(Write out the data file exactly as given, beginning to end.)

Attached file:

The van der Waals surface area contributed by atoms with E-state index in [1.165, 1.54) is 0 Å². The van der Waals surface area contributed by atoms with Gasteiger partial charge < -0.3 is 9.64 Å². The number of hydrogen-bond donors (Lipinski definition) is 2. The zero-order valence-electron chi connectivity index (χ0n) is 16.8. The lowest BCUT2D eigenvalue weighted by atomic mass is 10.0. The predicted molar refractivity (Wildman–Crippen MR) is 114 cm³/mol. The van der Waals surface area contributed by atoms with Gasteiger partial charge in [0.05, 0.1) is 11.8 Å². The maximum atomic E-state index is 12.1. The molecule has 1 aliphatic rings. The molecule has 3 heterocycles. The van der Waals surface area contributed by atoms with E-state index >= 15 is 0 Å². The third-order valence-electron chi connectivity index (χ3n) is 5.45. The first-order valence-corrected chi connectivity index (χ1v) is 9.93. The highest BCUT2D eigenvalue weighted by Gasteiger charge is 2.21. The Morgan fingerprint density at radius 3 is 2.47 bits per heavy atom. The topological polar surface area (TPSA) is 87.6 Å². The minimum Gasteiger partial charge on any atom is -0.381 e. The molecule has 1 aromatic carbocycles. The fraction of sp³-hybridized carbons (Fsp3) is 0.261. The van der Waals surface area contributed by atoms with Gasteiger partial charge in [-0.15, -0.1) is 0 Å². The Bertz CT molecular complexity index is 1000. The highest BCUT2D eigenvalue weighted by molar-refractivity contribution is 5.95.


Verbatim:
The van der Waals surface area contributed by atoms with E-state index in [1.165, 1.54) is 0 Å². The van der Waals surface area contributed by atoms with Gasteiger partial charge < -0.3 is 9.64 Å². The number of hydrogen-bond donors (Lipinski definition) is 2. The zero-order valence-electron chi connectivity index (χ0n) is 16.8. The lowest BCUT2D eigenvalue weighted by atomic mass is 10.0. The predicted molar refractivity (Wildman–Crippen MR) is 114 cm³/mol. The van der Waals surface area contributed by atoms with Gasteiger partial charge in [0.05, 0.1) is 11.8 Å². The maximum atomic E-state index is 12.1. The molecule has 1 aliphatic rings. The molecule has 3 heterocycles. The van der Waals surface area contributed by atoms with E-state index >= 15 is 0 Å². The third-order valence-electron chi connectivity index (χ3n) is 5.45. The first-order valence-corrected chi connectivity index (χ1v) is 9.93. The highest BCUT2D eigenvalue weighted by Gasteiger charge is 2.21. The Morgan fingerprint density at radius 3 is 2.47 bits per heavy atom. The topological polar surface area (TPSA) is 87.6 Å². The minimum Gasteiger partial charge on any atom is -0.381 e. The molecule has 1 aromatic carbocycles. The fraction of sp³-hybridized carbons (Fsp3) is 0.261. The van der Waals surface area contributed by atoms with Gasteiger partial charge in [-0.15, -0.1) is 0 Å². The Bertz CT molecular complexity index is 1000. The highest BCUT2D eigenvalue weighted by molar-refractivity contribution is 5.95.